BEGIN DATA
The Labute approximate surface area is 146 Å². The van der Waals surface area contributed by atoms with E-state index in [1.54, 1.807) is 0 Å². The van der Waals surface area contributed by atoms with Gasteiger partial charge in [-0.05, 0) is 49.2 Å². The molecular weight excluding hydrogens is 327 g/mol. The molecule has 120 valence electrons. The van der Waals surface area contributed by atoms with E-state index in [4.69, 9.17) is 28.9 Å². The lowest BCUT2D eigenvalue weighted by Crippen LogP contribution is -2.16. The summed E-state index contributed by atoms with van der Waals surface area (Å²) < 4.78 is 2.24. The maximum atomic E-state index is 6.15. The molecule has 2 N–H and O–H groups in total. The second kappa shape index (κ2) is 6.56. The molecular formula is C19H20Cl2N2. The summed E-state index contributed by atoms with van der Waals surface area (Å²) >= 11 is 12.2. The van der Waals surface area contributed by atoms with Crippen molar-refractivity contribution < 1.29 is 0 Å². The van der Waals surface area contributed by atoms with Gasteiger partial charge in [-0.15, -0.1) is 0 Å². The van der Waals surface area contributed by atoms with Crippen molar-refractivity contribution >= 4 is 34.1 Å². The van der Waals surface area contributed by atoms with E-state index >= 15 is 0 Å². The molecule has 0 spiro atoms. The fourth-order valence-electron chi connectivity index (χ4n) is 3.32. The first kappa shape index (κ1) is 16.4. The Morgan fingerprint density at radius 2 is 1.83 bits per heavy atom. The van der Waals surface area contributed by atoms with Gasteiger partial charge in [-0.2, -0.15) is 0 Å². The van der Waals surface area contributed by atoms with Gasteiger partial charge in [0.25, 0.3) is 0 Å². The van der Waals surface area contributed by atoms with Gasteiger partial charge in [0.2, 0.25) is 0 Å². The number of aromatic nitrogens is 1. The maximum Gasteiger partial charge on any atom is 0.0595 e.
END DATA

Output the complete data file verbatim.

The Labute approximate surface area is 146 Å². The van der Waals surface area contributed by atoms with E-state index in [1.54, 1.807) is 0 Å². The van der Waals surface area contributed by atoms with Gasteiger partial charge in [-0.05, 0) is 49.2 Å². The molecular weight excluding hydrogens is 327 g/mol. The molecule has 120 valence electrons. The van der Waals surface area contributed by atoms with E-state index in [4.69, 9.17) is 28.9 Å². The lowest BCUT2D eigenvalue weighted by Crippen LogP contribution is -2.16. The summed E-state index contributed by atoms with van der Waals surface area (Å²) < 4.78 is 2.24. The maximum atomic E-state index is 6.15. The molecule has 2 N–H and O–H groups in total. The second kappa shape index (κ2) is 6.56. The molecular formula is C19H20Cl2N2. The summed E-state index contributed by atoms with van der Waals surface area (Å²) >= 11 is 12.2. The van der Waals surface area contributed by atoms with Crippen molar-refractivity contribution < 1.29 is 0 Å². The van der Waals surface area contributed by atoms with Gasteiger partial charge in [-0.15, -0.1) is 0 Å². The van der Waals surface area contributed by atoms with Crippen molar-refractivity contribution >= 4 is 34.1 Å². The van der Waals surface area contributed by atoms with E-state index >= 15 is 0 Å². The molecule has 0 spiro atoms. The fourth-order valence-electron chi connectivity index (χ4n) is 3.32. The first kappa shape index (κ1) is 16.4. The Morgan fingerprint density at radius 2 is 1.83 bits per heavy atom. The van der Waals surface area contributed by atoms with Gasteiger partial charge in [-0.2, -0.15) is 0 Å². The van der Waals surface area contributed by atoms with Gasteiger partial charge in [0.25, 0.3) is 0 Å². The van der Waals surface area contributed by atoms with Gasteiger partial charge in [0.2, 0.25) is 0 Å². The number of aromatic nitrogens is 1. The maximum Gasteiger partial charge on any atom is 0.0595 e.